Volunteers combed through the 450 houses that comprise Hamilton Beach Saturday to take inventory of what residents still needed in the aftermath of Superstorm Sandy, which inundated the sleepy island near John F. Kennedy International Airport with about 8 feet of water.
The surveyors fanned out from the West Hamilton Beach Volunteer Fire Department building, at the corner of 104th Street and Davenport Court, which acts as the center for the village, doling out supplies and goodwill to anyone who approached.
About 30 volunteers knocked on every door in the neighborhood to find out whose houses were vacant, which had electricity and gas and who was covered under flood insurance. Doctors asked about residents’ health and tended to anyone who needed care.
Dinah Gronda’s family owned her home after her father paid off the mortgage decades ago, and the 34-year-old said she was not able to get flood insurance.
“It hit the entire house — the bedrooms, the kitchen,” said Gronda, who was ripping out the waterlogged wall boards inside the one-story home built on top of a basement.
She and her family do not know what to do, since now they are relying only on the Federal Emergency Management Agency to fund the repairs, and she doubts it will be enough.
She is one of the people who, after the survey, will be high on the list of people to receive help, according to Roger Gendron, president of the New Hamilton Beach Civic Association, who along with the office of state Sen. Joseph Addabbo Jr. (D-Howard Beach), created the survey.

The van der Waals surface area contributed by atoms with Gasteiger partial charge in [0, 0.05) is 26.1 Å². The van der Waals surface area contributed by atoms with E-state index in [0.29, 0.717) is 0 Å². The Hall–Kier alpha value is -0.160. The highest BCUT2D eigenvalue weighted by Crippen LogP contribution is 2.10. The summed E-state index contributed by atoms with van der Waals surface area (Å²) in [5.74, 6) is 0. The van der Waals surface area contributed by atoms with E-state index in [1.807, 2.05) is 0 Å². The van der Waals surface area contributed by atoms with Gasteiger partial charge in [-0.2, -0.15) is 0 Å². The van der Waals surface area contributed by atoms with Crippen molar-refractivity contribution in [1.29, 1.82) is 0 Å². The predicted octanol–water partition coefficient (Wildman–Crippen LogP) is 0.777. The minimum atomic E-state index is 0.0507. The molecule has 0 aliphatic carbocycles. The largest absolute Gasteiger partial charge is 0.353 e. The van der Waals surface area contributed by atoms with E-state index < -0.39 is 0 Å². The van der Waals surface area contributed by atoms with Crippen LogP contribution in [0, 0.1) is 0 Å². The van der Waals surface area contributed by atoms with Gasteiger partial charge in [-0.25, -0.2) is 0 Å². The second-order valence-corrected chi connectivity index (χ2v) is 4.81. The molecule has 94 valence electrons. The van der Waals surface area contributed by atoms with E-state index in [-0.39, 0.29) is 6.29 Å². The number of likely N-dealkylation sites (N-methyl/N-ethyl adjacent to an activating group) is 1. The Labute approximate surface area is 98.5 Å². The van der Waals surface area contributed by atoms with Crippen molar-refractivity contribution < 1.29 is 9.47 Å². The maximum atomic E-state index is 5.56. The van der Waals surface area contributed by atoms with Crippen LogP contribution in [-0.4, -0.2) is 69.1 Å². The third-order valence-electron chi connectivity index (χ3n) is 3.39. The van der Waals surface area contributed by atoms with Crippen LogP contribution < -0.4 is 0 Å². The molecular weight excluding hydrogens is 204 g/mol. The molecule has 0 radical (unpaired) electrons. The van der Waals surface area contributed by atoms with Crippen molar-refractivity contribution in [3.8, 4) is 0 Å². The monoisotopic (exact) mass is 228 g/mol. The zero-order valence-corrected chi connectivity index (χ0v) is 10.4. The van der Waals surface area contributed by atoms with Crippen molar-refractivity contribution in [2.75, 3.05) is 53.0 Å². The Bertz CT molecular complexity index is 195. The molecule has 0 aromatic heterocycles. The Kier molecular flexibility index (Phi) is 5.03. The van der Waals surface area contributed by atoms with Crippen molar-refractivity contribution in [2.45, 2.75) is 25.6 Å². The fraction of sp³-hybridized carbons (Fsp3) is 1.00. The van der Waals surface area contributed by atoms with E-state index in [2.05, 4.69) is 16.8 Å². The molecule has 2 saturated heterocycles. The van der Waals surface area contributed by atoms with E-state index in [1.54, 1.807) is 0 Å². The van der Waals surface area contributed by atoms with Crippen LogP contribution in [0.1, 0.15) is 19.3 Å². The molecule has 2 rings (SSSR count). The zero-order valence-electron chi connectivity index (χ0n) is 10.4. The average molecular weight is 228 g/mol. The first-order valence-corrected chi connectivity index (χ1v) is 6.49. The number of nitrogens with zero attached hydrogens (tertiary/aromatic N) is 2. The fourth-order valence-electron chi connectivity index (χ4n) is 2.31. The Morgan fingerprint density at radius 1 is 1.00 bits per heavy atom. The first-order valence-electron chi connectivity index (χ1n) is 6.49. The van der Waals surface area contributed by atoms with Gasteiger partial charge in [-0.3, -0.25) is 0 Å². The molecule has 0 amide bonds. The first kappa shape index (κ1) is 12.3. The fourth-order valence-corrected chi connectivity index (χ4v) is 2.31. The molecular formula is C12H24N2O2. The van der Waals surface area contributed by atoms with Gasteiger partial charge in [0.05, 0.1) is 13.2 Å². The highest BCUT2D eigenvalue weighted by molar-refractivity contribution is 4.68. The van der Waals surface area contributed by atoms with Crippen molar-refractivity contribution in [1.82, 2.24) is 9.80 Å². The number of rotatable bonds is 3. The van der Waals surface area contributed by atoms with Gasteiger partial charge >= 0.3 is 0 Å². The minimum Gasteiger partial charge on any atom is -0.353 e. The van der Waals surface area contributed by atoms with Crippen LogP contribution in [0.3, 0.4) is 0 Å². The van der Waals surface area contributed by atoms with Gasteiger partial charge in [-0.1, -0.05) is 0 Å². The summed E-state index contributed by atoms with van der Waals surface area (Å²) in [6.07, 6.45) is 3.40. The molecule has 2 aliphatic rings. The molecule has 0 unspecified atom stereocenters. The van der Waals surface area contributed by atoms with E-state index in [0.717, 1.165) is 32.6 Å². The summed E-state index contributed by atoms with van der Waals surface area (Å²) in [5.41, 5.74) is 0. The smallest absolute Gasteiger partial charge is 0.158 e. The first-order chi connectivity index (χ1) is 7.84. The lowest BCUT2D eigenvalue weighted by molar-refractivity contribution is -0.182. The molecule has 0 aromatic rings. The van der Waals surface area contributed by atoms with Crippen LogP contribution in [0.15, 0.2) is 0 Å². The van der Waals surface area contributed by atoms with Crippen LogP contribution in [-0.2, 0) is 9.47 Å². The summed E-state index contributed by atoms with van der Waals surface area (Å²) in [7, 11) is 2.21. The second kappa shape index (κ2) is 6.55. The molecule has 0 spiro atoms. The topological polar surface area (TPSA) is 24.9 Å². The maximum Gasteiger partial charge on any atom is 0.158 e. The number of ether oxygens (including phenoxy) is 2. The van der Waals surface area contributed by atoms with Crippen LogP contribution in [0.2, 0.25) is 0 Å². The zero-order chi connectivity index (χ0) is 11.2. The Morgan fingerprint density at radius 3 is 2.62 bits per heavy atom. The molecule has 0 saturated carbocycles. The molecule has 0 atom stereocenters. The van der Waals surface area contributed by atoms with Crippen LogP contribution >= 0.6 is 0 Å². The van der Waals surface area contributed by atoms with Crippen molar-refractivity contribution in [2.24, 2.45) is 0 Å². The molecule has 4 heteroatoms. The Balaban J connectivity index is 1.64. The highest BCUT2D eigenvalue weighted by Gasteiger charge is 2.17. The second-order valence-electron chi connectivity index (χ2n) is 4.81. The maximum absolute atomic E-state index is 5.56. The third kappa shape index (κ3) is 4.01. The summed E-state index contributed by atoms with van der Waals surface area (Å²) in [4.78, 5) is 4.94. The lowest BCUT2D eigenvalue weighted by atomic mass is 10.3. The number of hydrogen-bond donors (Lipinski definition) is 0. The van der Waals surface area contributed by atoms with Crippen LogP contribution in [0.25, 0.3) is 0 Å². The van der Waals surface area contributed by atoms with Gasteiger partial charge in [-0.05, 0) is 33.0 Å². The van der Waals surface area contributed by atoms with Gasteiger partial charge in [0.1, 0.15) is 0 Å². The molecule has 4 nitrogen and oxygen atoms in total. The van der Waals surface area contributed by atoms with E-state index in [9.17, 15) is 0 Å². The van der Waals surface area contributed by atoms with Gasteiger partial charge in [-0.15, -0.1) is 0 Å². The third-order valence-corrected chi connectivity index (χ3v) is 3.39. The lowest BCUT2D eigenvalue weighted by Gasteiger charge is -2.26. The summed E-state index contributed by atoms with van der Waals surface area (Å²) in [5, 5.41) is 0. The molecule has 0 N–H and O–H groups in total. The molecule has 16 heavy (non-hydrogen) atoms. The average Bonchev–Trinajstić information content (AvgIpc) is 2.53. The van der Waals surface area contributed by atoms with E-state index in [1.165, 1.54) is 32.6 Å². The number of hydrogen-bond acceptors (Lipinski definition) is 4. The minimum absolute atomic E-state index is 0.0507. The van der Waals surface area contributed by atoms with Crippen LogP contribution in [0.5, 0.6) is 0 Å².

Gendron had only become president of the civic in February, he said, and was a little daunted when he was thrust into the position of community leader.
“I don’t know how it all got started,” he said Saturday, trying to recall how the building for the local volunteer fire department became the center of the community in the days following the storm.
When the 106th Precinct called the burly electrician and asked what he needed, he requested a car to patrol the neighborhood and bring some sense of calm to the dark streets.
Next he procured a floodlight and it was initially placed in the parking lot of the volunteer fire department, though Gendron later patched the light’s generator to power the fire house.
“It became a warming center,” he said. “This was the place where people could go to feel safe.”
And then, the donations from nearby nonprofits and companies started rolling in.
First it was the office of state Assemblyman Phil Goldfeder (D-Ozone Park), who provided 1,000 sandwiches. Then cooks at the Resorts World Casino, where Gendron works as an electrician, came with 70 trays of hot food.
“I didn’t know what to say,” Gendron recalled. “Every time something came in I would get teary-eyed.”
The Kiwanis Club of Glendale held several barbecues in the parking lot of the fire department, which by Saturday was also filled with warm clothes, cleaning supplies and volunteers willing to perform manual labor. The Buddhist Tzu Chi Foundation, originally from Taiwan, handed out $600 debit cards to residents who applied for them.
Gendron said the Red Cross and the Federal Emergency Management Agency were extremely helpful, but in the initial aftermath, when the larger agencies were still creeping into the area, it was the residents of Queens and the rest of New York who make the recovery happen.
“We took care of our own through this whole thing,” he said.
Reach reporter Joe Anuta by e-mail at firstname.lastname@example.org or by phone at 718-260-4566.
©2012 Community News Group
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